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PLoS One. 2014 Jan 22;9(1):e86622. doi: 10.1371/journal.pone.0086622. eCollection 2014.

Relationship between meditative practice and self-reported mindfulness: the MINDSENS composite index.

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Department of Psychiatry, Hospital de la Santa Creu i Sant Pau, Barcelona, Spain ; Universitat Autònoma de Barcelona (UAB), Centro de Investigación Biomédica en Red de Salud Mental (CIBERSAM), Institut d'Investigació Biomèdica- Sant Pau (IIB-SANT PAU), Barcelona, Spain.
Ciber Fisiopatologia de la obesidad y la nutrición (CIBEROBN) Santiago de Compostela, Spain ; Departament de psicologia bàsica, clínica i psicobiologia, Universitat Jaume I, Castelló, Spain.
"Mente Aberta" - Brazilian Center for Mindfulness and Health Promotion. Department of Preventive Medicine, Federal University of Sao Paulo (UNIFESP), Sao Paulo, Brazil.
Ciber Fisiopatologia de la obesidad y la nutrición (CIBEROBN) Santiago de Compostela, Spain ; Departament de Personalitat, Avaluació i Tractaments Psicològics, University of Valencia, Valencia, Spain.
Department of Psychiatry, Miguel Servet Hospital & University of Zaragoza, Instituto Aragonés de Ciencias de la Salud, Red de Actividades Preventivas y de Promoción de la Salud (REDIAPP), Zaragoza, Spain.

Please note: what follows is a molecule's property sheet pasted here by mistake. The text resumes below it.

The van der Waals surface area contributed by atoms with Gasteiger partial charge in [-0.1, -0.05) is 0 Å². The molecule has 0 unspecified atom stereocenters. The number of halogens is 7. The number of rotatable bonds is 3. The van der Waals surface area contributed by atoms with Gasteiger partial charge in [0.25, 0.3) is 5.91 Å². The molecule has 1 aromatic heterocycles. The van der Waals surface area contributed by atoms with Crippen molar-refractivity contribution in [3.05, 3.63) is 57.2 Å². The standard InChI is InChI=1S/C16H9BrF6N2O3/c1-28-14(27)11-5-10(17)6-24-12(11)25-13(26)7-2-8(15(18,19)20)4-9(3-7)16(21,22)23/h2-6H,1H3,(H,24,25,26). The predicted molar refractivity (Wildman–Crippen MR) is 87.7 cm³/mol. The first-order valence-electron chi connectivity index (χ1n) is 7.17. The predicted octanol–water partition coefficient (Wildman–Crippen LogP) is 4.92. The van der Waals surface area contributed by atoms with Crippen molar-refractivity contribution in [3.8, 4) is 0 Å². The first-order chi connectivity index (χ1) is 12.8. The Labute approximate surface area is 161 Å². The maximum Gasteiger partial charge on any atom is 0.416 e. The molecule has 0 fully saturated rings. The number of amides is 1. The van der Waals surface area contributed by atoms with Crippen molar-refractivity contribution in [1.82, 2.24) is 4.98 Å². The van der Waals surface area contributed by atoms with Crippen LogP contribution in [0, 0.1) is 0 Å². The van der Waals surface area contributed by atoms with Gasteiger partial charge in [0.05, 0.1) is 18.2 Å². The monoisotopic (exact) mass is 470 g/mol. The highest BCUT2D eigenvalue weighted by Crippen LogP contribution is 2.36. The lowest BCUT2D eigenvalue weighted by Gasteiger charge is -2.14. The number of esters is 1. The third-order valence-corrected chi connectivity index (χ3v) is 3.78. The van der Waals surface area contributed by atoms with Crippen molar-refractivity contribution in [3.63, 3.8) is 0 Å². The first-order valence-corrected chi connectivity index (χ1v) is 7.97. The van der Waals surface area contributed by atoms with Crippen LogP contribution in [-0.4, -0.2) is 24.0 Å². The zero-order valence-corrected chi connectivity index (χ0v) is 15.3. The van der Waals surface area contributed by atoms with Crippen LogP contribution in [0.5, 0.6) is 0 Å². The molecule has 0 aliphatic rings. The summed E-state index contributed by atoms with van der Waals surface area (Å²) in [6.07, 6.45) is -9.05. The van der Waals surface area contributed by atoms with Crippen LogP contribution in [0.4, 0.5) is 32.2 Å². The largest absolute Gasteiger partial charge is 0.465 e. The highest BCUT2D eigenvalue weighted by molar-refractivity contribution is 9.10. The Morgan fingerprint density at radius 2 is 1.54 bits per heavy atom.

Mindfulness has been described as an inherent human capability that can be learned and trained, and its improvement has been associated with better health outcomes in both medicine and psychology. Although the role of practice is central to most mindfulness programs, practice-related improvements in mindfulness skills is not consistently reported and little is known about how the characteristics of meditative practice affect different components of mindfulness. The present study explores the role of practice parameters on self-reported mindfulness skills. A total of 670 voluntary participants with and without previous meditation experience (n = 384 and n = 286, respectively) responded to an internet-based survey on various aspects of their meditative practice (type of meditation, length of session, frequency, and lifetime practice). Participants also completed the Five Facets Mindfulness Questionnaire (FFMQ), and the Experiences Questionnaire (EQ). The group with meditation experience obtained significantly higher scores on all facets of FFMQ and EQ questionnaires compared to the group without experience. However different effect sizes were observed, with stronger effects for the Observing and Non-Reactivity facets of the FFMQ, moderate effects for Decentering in EQ, and a weak effect for Non-judging, Describing, and Acting with awareness on the FFMQ. Our results indicate that not all practice variables are equally relevant in terms of developing mindfulness skills. Frequency and lifetime practice--but not session length or meditation type--were associated with higher mindfulness skills. Given that these 6 mindfulness aspects show variable sensitivity to practice, we created a composite index (MINDSENS) consisting of those items from FFMQ and EQ that showed the strongest response to practice. The MINDSENS index was able to correctly discriminate daily meditators from non-meditators in 82.3% of cases. These findings may contribute to the understanding of the development of mindfulness skills and support trainers and researchers in improving mindfulness-oriented practices and programs.

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